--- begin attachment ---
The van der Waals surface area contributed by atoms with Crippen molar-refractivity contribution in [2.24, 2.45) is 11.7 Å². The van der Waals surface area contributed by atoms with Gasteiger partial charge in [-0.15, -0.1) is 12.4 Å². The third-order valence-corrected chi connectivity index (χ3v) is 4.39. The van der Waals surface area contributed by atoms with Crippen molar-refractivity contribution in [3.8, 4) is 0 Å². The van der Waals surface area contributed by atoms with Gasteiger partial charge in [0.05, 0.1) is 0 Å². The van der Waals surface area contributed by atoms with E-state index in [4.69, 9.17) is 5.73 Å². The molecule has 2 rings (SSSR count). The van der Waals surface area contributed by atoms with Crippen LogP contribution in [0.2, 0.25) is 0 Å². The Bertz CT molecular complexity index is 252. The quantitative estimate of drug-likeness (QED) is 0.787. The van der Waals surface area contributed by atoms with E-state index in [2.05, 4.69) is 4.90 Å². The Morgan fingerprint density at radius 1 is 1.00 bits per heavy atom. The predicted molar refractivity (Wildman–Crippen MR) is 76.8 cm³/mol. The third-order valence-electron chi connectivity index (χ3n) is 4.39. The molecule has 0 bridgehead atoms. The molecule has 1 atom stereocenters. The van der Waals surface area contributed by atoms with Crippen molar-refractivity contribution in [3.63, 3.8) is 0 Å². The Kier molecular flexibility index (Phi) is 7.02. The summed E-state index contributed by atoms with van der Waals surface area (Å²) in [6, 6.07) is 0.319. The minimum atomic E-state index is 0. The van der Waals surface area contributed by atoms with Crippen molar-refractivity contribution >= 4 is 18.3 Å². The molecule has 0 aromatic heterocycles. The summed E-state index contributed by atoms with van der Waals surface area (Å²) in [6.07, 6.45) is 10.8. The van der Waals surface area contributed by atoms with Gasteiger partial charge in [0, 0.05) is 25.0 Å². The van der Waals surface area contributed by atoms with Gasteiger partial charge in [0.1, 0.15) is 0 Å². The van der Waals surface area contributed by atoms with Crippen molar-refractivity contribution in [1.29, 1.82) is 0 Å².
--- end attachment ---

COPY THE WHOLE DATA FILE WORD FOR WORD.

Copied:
The van der Waals surface area contributed by atoms with Crippen molar-refractivity contribution in [2.24, 2.45) is 11.7 Å². The van der Waals surface area contributed by atoms with Gasteiger partial charge in [-0.15, -0.1) is 12.4 Å². The third-order valence-corrected chi connectivity index (χ3v) is 4.39. The van der Waals surface area contributed by atoms with Crippen molar-refractivity contribution in [3.8, 4) is 0 Å². The van der Waals surface area contributed by atoms with Gasteiger partial charge in [0.05, 0.1) is 0 Å². The van der Waals surface area contributed by atoms with E-state index in [4.69, 9.17) is 5.73 Å². The molecule has 2 rings (SSSR count). The van der Waals surface area contributed by atoms with Crippen LogP contribution in [0.2, 0.25) is 0 Å². The Bertz CT molecular complexity index is 252. The quantitative estimate of drug-likeness (QED) is 0.787. The van der Waals surface area contributed by atoms with E-state index in [2.05, 4.69) is 4.90 Å². The Morgan fingerprint density at radius 1 is 1.00 bits per heavy atom. The predicted molar refractivity (Wildman–Crippen MR) is 76.8 cm³/mol. The third-order valence-electron chi connectivity index (χ3n) is 4.39. The molecule has 0 bridgehead atoms. The molecule has 1 atom stereocenters. The van der Waals surface area contributed by atoms with Crippen molar-refractivity contribution in [3.63, 3.8) is 0 Å². The Kier molecular flexibility index (Phi) is 7.02. The summed E-state index contributed by atoms with van der Waals surface area (Å²) in [6, 6.07) is 0.319. The minimum atomic E-state index is 0. The van der Waals surface area contributed by atoms with Crippen molar-refractivity contribution >= 4 is 18.3 Å². The molecule has 0 aromatic heterocycles. The summed E-state index contributed by atoms with van der Waals surface area (Å²) in [6.07, 6.45) is 10.8. The van der Waals surface area contributed by atoms with Gasteiger partial charge in [0, 0.05) is 25.0 Å². The van der Waals surface area contributed by atoms with Gasteiger partial charge in [0.1, 0.15) is 0 Å². The van der Waals surface area contributed by atoms with Crippen molar-refractivity contribution in [1.29, 1.82) is 0 Å².